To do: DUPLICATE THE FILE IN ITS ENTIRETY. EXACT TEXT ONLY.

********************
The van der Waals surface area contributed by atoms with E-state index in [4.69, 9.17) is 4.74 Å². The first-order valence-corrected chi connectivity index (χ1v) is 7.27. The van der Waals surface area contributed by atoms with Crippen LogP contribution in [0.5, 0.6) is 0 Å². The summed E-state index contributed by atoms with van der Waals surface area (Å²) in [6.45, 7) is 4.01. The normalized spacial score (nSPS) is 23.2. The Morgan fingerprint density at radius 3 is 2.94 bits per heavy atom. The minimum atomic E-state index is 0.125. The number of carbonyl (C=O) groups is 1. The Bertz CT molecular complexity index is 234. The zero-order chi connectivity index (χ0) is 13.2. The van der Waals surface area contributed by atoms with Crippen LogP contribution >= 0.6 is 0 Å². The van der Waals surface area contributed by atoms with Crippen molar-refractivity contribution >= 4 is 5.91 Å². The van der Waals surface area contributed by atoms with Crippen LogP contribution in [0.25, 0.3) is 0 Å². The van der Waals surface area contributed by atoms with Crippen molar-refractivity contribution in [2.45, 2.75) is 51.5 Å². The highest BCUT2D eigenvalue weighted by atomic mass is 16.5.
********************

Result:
The van der Waals surface area contributed by atoms with E-state index in [4.69, 9.17) is 4.74 Å². The first-order valence-corrected chi connectivity index (χ1v) is 7.27. The van der Waals surface area contributed by atoms with Crippen LogP contribution in [0.5, 0.6) is 0 Å². The summed E-state index contributed by atoms with van der Waals surface area (Å²) in [6.45, 7) is 4.01. The normalized spacial score (nSPS) is 23.2. The Morgan fingerprint density at radius 3 is 2.94 bits per heavy atom. The minimum atomic E-state index is 0.125. The number of carbonyl (C=O) groups is 1. The Bertz CT molecular complexity index is 234. The zero-order chi connectivity index (χ0) is 13.2. The van der Waals surface area contributed by atoms with Crippen LogP contribution >= 0.6 is 0 Å². The van der Waals surface area contributed by atoms with Crippen molar-refractivity contribution >= 4 is 5.91 Å². The van der Waals surface area contributed by atoms with Crippen LogP contribution in [0.25, 0.3) is 0 Å². The van der Waals surface area contributed by atoms with Crippen molar-refractivity contribution in [2.45, 2.75) is 51.5 Å². The highest BCUT2D eigenvalue weighted by atomic mass is 16.5.